At six years old, Michael Schofield's daughter, January, was diagnosed with one of the most severe cases of child-onset schizophrenia that doctors had ever seen. In January's case, she is hallucinating 95 percent of the time that she is awake. Potent psychiatric drugs that would level most adults barely faze her. January, "Jani" to her family, has literally hundreds of imaginary friends. They go by names like 400-the-Cat, 100 Degrees, and 24 Hours and live on an island called "Calalini," which she describes as existing "on the border of my world and your world." Some of these friends are good, and some of them, such as 400, are very bad. They tell her to jump off buildings, attack her brother, and scream at strangers.

In the middle of these never-ending delusions, hallucinations, and paroxysms of rage are Jani's parents, who have gone to the ends of the earth to keep both of their children alive and unharmed. They live in separate one-bedroom apartments in order to keep her little brother, Bohdi, safe from his big sister--and wage a daily war against a social system that has all but completely failed them. January First is the story of the daily struggles and challenges they face as they do everything they can to help their daughter while trying to keep their family together.

My Thoughts:

I don't read a lot of memoirs but this one grabbed my attention right from the beginning. It is a raw and emotional read as you are placed in the middle of the lives of an extraordinary family who struggle daily with reality of mental illness. This book is not an easy read, there is no 'sugar coating' on the challenges that the family faces as they struggle to find help for their daughter and keep their family together while the illness tries to tear them apart.
An honest and heart wrenching view into the world of mental illness and how it affects not only the sufferer but also the family, January First is a book that will make you think twice before judging the family with the screaming child on the street and count your blessings. This book kept me up late into the night and lost for words.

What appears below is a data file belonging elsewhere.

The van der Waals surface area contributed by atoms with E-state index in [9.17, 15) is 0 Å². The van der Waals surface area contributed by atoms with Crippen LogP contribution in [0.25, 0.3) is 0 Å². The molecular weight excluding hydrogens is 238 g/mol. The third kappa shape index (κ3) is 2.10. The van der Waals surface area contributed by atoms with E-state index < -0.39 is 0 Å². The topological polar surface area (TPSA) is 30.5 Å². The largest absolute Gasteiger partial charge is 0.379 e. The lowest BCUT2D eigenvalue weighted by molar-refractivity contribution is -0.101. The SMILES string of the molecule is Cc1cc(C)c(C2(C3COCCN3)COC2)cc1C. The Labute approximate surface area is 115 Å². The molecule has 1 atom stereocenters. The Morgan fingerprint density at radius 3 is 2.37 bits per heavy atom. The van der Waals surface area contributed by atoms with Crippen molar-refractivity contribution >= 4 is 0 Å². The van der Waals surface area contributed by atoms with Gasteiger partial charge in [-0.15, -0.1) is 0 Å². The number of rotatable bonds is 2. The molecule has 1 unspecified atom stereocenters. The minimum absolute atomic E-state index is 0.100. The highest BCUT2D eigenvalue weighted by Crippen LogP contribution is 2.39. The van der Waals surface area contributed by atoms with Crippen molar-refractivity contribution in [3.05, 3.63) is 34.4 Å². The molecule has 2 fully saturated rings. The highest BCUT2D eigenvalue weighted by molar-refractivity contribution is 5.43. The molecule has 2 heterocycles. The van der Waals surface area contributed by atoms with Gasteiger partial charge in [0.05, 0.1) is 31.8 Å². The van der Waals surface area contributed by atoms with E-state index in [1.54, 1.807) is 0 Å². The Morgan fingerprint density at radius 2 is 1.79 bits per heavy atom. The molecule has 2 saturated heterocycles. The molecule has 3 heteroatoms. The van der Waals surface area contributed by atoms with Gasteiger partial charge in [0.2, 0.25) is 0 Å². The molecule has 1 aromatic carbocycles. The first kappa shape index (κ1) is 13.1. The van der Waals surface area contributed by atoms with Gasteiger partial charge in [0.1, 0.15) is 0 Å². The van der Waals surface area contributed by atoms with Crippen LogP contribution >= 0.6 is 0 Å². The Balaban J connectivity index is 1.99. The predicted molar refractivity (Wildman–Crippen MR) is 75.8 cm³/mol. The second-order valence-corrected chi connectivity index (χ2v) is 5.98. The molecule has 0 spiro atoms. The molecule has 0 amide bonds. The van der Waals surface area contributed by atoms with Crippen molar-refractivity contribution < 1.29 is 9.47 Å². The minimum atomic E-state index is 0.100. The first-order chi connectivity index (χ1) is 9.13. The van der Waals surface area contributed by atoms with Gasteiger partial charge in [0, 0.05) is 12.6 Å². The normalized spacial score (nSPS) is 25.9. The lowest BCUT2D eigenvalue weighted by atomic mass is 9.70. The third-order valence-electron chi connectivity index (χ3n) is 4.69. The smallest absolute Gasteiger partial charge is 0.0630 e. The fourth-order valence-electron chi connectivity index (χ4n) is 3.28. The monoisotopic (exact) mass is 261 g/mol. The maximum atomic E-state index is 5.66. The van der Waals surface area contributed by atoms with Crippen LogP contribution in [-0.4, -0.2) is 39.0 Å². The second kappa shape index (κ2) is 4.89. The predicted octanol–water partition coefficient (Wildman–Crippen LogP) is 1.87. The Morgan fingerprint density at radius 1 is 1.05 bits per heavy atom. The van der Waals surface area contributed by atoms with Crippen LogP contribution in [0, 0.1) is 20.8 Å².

Sunday 9 September 2012

Throne of Glass by Sarah J. Maas

Title:           Throne of Glass
Author:       Sarah j. Maas
ISBN:         9781408832332
Publisher:   Bloomsbury
Published:   August 2012


Meet Celaena Sardothien.
Beautiful. Deadly. Destined for greatness.

In the dark, filthy salt mines of Endovier, an eighteen-year-old girl is serving a life sentence. She is a trained assassin, the best of her kind, but she made a fatal mistake: she got caught.

Young Captain Westfall offers her a deal: her freedom in return for one huge sacrifice. Celaena must represent the prince in a to-the-death tournament—fighting the most gifted thieves and assassins in the land. Live or die, Celaena will be free. Win or lose, she is about to discover her true destiny. But will her assassin’s heart be melted?

My Thoughts:

I really wanted to love this book. The world building is fantastic, the plot was engaging and almost perfectly paced and most of the characters were beautifully crafted, but I was expecting a little bit more of...well, something.
My biggest issue with this book was that, Celaena was not the ice-hearted assassin that I was expecting. She may have been at one stage but she didn't seem to behave in the way that one would assume an assassin would. Perhaps she used these habits to her advantage in the past and this is what made her so good at her profession, or because of the target audience the author 'girled' it up a bit for more appeal. Despite of this, Celeana was still a likable character, strong willed and stubborn.